Similarly, in the t(8;21) group, three patients who were in CCR never showed levels of WT1 transcript above the normal range (data not shown), whereas in the patient who relapsed (Figure 1b), increased WT1 levels were detected in both BM and PB already 3 before hematological relapse, while the patient was still in hematological remission.
Although the presented examples show a good degree of concordance of the curves representing WT1and FG levels, they are not completely parallel. As also noted in some cases not shown, it seems that WT1 expression has a clearance more rapid than that of the FG transcripts during induction of remission, but it also seems that its elevation is more prompt than of the FG transcript in predicting relapse (see points 3 and 6 in Figure 1b). At the moment this cannot be easily explained due to our lack of knowledge on the kinetics of the WTI expression in AML.
Finally, the sequential values found in five AML patients lacking additional molecular markers further suggest that an increase in WT1 level is predictive of hematological relapse. In the three patients who remain in first complete remission the WT1 level are constantly within the normal range both in BM and in PB (data not shown). By contrast, in the two patients who subsequently relapsed, the WT1 levels in the first patient rose above the normal range in BM and PB 4 months before the hematological relapse (Figure 2a) and in the second patient never reached values within the normal range (Figure 2b).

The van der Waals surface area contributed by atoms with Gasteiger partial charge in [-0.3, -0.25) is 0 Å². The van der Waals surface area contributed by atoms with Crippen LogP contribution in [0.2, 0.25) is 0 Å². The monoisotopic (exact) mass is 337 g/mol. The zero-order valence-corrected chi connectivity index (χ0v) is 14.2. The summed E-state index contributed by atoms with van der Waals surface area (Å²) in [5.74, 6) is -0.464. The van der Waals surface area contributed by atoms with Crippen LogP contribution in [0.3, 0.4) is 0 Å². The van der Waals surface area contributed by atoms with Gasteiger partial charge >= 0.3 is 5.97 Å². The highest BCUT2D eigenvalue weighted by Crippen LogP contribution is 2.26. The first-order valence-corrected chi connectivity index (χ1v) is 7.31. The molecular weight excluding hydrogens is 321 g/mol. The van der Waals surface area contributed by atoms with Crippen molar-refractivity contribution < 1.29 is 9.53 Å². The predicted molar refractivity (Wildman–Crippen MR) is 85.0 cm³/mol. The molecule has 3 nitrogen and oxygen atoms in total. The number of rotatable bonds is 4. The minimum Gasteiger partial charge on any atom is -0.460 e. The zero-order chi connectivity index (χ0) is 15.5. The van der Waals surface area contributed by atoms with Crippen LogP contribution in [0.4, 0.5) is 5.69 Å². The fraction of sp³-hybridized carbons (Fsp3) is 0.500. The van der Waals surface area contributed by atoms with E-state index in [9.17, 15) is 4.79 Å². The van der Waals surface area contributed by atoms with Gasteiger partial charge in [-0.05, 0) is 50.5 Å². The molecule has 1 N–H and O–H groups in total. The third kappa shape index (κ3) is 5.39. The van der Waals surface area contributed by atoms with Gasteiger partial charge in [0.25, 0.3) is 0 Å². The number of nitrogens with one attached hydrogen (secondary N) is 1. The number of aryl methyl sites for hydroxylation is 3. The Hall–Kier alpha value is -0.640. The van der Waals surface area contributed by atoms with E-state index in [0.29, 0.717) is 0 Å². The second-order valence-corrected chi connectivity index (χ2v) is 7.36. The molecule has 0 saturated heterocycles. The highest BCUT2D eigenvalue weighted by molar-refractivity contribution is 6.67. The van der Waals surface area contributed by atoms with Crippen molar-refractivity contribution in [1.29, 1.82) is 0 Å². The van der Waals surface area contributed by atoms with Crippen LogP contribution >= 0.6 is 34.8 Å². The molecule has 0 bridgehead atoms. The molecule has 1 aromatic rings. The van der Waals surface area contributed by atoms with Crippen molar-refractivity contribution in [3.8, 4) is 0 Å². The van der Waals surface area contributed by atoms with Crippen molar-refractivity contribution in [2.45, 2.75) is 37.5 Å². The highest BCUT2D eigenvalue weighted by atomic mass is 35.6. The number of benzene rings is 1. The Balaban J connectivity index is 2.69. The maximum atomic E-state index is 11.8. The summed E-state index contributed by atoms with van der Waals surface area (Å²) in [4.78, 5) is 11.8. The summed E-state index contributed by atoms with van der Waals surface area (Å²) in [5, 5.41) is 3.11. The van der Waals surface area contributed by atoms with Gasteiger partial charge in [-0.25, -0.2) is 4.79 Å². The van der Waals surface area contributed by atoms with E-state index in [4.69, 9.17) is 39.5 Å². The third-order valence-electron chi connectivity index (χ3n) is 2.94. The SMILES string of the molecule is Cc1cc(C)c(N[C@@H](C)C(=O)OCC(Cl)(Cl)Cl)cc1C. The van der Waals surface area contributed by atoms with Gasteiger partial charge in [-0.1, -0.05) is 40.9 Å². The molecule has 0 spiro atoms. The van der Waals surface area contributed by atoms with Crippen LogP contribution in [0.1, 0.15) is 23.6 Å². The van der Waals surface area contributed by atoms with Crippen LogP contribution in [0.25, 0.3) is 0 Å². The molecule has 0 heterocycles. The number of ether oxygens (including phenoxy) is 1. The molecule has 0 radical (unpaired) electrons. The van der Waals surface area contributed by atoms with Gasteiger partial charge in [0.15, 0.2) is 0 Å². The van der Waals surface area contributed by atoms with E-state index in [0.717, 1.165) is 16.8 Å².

WT1 is a tumor-suppressor gene coding for a zinc-finger transcription factor located on chromosome 11p13, which was originally identified for its involvement in the pathogenesis of the Wilms’ tumor.5 WT1 is expressed in a variety of tissues including ovary, testis and spleen.7 In normal peripheral blood and bone marrow WT1 expression was reported to be low and often undetectable even by qualitative RT-PCR.6,7 By contrast, WT1 expression has been found to be increased in most cases of acute leukemias,8,9,10 whereas little data are at present available concerning its expression in other types of hematological malignancies, such as chronic leukemias, non-Hodgkin lymphomas and myelomas.22 At present, the factors responsible for the increased expression of WT1 in acute leukemias, as well as its functional significance within the leukemogenesis process remain completely elusive.
Using a real time quantitative PCR approach, in this paper we show that WT1 expression is detectable, although at low levels, in all normal bone marrows and that in normal PB the WT1 transcript level is extremely low and often even below the RQ-PCR detection limit (10−6). In the bone marrow and peripheral blood of all the myeloid and lymphoid acute leukemia patients tested, WT1 expression is always above the range observed in normal controls and, in most instances, very high. In the cases in which paired PB and BM samples are available, the WT1 expression levels appear generally higher in bone marrow than in peripheral blood.